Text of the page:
I must take issue with some of the assertions in Terry Christensen’s review “Entertaining biography lacks rigorous history” (Physics Today, April 2018, page 56) of my book The Quantum Labyrinth: How Richard Feynman and John Wheeler Revolutionized Time and Reality. Contrary to the headline, the history in the book is well documented and based on extensive archival research, examinations of conference proceedings, numerous phone and email interviews with those who knew the two physicists, and so forth.

Christensen asserts that I credit Feynman and Wheeler for other physicists’ accomplishments. Although I point out their considerable achievements, I devote much of the book to describing the work of other thinkers, including Freeman Dyson, Bryce DeWitt and Cécile DeWitt-Morette, Charles Misner, and Kip Thorne.

“Halpern does not offer any supporting evidence,” writes Christensen, for my claim that Wheeler was glad that Feynman was his student. Yet I include direct quotes from Wheeler to that effect—for example, on page 7, “Through some wonderful freak of fate I ended up with him assigned to me.”

“Halpern’s narrative,” says Christensen, “downplays some key aspects of the Feynman–Wheeler story. One is the sheer improbability of their relationship.” However, I wrote, “When admitted to Princeton, Feynman had originally been assigned as Wigner’s teaching assistant. At the last minute, Feynman was switched to assisting Wheeler instead.”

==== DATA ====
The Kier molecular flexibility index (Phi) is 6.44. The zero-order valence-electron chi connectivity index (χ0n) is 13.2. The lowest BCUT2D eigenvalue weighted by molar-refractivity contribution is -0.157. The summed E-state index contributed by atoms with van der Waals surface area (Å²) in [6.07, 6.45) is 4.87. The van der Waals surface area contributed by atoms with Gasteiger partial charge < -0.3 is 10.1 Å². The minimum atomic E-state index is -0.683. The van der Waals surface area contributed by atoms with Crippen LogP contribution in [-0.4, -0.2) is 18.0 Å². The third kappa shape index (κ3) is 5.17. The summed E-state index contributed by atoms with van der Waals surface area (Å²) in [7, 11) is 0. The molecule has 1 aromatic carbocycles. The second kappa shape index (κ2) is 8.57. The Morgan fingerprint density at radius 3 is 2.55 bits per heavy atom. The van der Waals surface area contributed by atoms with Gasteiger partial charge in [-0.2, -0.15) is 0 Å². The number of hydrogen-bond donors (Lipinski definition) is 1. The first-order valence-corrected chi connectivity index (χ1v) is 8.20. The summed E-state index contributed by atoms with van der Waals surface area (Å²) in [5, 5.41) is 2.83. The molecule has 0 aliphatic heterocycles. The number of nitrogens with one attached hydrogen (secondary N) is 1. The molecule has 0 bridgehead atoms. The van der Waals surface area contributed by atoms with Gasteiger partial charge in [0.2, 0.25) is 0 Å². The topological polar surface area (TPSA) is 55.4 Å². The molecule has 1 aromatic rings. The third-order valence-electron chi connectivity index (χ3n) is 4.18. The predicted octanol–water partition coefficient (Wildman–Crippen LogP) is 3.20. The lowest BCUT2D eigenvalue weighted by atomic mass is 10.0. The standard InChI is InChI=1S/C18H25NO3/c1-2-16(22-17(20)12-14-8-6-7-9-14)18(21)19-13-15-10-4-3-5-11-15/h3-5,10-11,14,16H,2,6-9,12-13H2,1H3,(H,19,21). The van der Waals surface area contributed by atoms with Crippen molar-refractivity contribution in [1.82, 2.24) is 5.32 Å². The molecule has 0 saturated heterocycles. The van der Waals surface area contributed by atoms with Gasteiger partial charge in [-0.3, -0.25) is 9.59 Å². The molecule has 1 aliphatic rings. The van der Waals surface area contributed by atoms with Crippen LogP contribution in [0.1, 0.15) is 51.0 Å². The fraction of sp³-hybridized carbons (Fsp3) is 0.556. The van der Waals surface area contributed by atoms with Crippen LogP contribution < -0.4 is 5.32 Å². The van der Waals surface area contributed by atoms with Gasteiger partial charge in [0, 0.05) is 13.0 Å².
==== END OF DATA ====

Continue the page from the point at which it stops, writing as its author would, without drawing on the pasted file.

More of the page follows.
Christensen says that I do not “take stock of the difficulties inherent” in producing a significant paper during wartime. But I do. I emphasize that issue, including on page 92 a key quote from Wheeler in a March 1942 letter he wrote to Feynman: “I would advise you very strongly to write up what you have in these remaining few weeks before you get into the situation in which I now find myself, where there is absolutely no time to work on our theory of action at a distance.”

At another point Christensen says of me, “He … fails to point out Feynman’s aversion to working with graduate students; his celebrated Physics X course was open to undergraduates only.” Yet that depiction is based more on folklore than on fact. Actually, Feynman mentored numerous graduate students—Laurie Brown, Albert Hibbs, and others—but urged them to work independently, a style many other theorists have chosen. Julian Schwinger, for example, spent very little time with his many PhD students. There are many pedagogical reasons why Feynman would dissuade graduate students from taking Physics X, a freshman course for nonmajors; for one thing, their extensive knowledge would intimidate novices.

Christensen states that I gloss over “Wheeler’s reluctance to support either Feynman or Hugh Everett III when his own mentor, Niels Bohr, expressed disapproval of their work.” Perhaps he missed where I had written, on page 147, “Wheeler took careful notes but, as far as history records, did not defend Feynman. Wheeler always treated Bohr, his dear mentor and role model, with the utmost deference and respect,” and on page 192 that Wheeler “met with Bohr and Petersen to try to convince them of the merits of Everett’s hypothesis.”

In short, The Quantum Labyrinth is historically rigorous, extensively researched, and accurate.

Editor’s note: The headline for the review was written by a staff member, not by the reviewer.

Physics Today